Personally, I’m a firm believer that providing the ability for employees to work from where they feel most creative, focused, and comfortable is one of the best ways for employers to support their teams. Not only that, but it’s also a huge competitive advantage when it comes to hiring and retaining top talent. So for those of us that have already been sold on the beauty that is working remotely, this sudden shift towards remote work (although it happened under terrible conditions) is great!
It’s clear that we’re settling in for the long haul with remote work, and that’s not going to change any time soon. Shopify and Twitter have both recently announced that they’ll be keeping remote work around for their teams, and more are sure to follow suit. Even Google is extending their remote mandate, Pinterest is closing their San Francisco office space, and Facebook is starting to take remote work more seriously as well.
So while many industries and companies are shifting their policies towards supporting remote work, they’re doing so with leaders and managers who are tackling the challenges of remote work for the first time, with very little preparation or experience. And now that we’re a few months into this shiny new era of distributed work, I think the ripple effects of that inexperience are really going to start to be felt across their teams.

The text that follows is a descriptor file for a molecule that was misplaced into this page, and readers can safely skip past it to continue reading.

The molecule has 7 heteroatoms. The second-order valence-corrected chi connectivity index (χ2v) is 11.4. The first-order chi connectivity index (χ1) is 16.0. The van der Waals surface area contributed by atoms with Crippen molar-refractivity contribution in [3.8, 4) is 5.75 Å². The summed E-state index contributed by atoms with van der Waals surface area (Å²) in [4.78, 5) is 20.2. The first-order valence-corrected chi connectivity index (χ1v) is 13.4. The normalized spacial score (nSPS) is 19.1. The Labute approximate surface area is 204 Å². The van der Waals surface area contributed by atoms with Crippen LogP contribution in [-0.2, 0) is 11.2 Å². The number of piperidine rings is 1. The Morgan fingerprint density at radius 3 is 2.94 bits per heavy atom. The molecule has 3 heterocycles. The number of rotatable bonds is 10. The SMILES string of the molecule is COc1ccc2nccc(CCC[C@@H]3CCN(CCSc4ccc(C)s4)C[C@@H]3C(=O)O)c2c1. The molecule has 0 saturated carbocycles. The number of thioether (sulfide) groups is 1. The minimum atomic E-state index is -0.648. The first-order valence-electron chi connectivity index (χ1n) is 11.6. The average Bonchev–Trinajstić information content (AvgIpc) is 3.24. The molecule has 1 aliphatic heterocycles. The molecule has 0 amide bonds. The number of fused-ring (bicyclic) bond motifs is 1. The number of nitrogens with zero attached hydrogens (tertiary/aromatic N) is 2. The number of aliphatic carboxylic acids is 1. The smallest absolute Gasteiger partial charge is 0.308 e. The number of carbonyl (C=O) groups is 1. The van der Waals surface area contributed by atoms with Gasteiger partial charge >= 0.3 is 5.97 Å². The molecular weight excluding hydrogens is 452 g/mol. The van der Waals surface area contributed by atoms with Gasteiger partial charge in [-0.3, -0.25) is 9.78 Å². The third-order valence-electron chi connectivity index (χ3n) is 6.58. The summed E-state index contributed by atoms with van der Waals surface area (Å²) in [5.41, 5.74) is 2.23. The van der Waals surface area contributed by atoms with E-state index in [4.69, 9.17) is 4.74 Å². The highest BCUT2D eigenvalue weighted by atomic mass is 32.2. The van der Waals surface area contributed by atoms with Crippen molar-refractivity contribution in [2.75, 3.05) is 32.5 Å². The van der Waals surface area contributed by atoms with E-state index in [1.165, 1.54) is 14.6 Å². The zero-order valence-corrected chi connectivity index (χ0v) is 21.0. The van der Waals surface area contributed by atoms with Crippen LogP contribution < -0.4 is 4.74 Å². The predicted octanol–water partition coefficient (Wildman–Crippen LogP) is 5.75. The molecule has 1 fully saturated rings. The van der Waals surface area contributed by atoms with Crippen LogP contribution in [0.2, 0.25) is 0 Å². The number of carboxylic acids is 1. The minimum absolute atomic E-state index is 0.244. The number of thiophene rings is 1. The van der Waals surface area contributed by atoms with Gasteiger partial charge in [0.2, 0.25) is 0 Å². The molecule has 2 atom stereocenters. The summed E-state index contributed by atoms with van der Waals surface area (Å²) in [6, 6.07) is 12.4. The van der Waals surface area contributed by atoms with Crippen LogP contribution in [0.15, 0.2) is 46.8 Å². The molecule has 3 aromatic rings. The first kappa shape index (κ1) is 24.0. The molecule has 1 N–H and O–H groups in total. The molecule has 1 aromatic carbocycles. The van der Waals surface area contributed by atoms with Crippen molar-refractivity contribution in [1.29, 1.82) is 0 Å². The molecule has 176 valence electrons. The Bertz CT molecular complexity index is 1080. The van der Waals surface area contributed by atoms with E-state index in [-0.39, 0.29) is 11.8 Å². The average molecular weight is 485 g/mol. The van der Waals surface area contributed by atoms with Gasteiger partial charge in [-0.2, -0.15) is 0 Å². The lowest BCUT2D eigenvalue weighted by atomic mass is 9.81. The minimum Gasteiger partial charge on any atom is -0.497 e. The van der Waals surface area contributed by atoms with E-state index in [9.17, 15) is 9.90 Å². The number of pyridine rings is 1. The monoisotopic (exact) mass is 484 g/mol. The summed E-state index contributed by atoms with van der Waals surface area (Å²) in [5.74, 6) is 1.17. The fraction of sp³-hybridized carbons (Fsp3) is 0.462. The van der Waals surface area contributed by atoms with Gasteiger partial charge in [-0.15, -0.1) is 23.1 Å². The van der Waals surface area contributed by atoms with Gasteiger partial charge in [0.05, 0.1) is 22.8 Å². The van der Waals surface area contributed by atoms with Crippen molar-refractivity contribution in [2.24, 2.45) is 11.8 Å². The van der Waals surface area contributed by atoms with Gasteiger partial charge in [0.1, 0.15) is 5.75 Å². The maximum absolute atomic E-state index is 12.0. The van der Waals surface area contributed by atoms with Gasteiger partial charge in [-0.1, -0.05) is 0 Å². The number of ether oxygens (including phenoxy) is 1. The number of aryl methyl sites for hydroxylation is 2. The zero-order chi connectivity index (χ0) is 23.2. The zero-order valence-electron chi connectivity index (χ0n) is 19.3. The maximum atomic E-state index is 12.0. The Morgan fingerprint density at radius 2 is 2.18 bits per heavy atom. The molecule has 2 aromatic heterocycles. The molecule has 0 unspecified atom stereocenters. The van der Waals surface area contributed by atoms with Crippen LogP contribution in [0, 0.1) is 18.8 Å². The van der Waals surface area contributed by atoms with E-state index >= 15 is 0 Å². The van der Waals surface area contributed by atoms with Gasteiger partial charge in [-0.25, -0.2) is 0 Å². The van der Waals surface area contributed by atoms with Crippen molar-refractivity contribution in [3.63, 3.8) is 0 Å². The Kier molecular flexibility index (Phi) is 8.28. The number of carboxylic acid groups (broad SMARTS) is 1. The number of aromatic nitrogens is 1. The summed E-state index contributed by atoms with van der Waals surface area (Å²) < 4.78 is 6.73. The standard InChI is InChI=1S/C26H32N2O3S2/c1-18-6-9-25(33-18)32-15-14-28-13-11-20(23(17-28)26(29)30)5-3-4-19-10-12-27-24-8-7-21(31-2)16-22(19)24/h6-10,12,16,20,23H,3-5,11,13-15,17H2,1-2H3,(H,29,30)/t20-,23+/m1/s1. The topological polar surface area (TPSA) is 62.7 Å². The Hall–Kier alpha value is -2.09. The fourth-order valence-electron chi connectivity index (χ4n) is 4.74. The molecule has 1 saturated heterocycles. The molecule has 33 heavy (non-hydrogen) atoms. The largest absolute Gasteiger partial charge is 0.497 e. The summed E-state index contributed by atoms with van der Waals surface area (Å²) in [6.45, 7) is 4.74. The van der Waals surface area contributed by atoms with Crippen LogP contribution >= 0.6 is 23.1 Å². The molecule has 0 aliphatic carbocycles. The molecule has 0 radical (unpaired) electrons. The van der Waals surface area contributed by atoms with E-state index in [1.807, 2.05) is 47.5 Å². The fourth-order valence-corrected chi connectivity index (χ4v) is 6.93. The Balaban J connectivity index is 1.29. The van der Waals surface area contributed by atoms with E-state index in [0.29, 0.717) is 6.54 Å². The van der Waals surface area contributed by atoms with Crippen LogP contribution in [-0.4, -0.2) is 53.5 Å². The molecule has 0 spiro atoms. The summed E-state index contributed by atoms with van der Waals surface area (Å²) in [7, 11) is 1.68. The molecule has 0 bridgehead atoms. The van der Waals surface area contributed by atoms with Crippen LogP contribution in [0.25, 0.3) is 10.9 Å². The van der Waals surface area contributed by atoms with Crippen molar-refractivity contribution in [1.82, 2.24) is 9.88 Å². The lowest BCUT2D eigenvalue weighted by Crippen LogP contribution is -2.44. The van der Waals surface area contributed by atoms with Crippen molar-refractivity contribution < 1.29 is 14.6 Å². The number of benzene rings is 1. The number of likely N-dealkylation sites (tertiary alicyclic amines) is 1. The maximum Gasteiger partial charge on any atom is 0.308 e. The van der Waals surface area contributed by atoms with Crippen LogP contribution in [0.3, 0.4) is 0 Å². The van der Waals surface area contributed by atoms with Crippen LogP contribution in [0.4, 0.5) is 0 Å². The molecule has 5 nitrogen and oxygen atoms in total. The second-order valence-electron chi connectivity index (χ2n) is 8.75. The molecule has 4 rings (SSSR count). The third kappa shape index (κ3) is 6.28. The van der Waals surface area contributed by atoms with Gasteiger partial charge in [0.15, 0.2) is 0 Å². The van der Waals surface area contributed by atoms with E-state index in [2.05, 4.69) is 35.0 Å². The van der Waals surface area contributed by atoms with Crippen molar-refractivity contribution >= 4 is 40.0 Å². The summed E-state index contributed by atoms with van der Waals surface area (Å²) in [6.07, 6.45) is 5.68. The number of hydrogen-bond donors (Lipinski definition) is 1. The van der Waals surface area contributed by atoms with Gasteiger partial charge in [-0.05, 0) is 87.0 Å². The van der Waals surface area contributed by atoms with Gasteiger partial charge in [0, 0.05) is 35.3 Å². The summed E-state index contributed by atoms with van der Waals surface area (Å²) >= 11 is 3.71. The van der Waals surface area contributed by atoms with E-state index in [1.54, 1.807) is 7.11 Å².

Terminal.io just released a remote leadership report, which showed that 77% of the leaders they surveyed reported that they’ve never managed a fully remote team, and 89% have never managed a partially remote team. More than half of employers (54%) have never hired an employee in another country, and 43% have not hired someone without meeting them in person.
Now that the dust is starting to settle, for many remote teams, they’re moving into disturbingly uncharted territory. So, what’s a newly remote manager to do? When we began building and maturing our fully remote team and remote-first policies at Dribbble, here’s where we started, and why:
Experience drives success, but many managers and leaders now have no choice but to learn on the fly, and fake it till they make it. The good news is that there’s a growing body of remote-first literature, training programs, blog posts, books, and professional networks.
If you find yourself in the driver’s seat of a remote team but you have little functional experience under your belt, I encourage you to do some reading around best practices, and what’s worked well for other remote companies alongside Dribbble like Buffer , Hubspot , Basecamp , that have already paved the way here. There’s no need to reinvent the wheel—study up and then apply the learnings that will work for you and your team!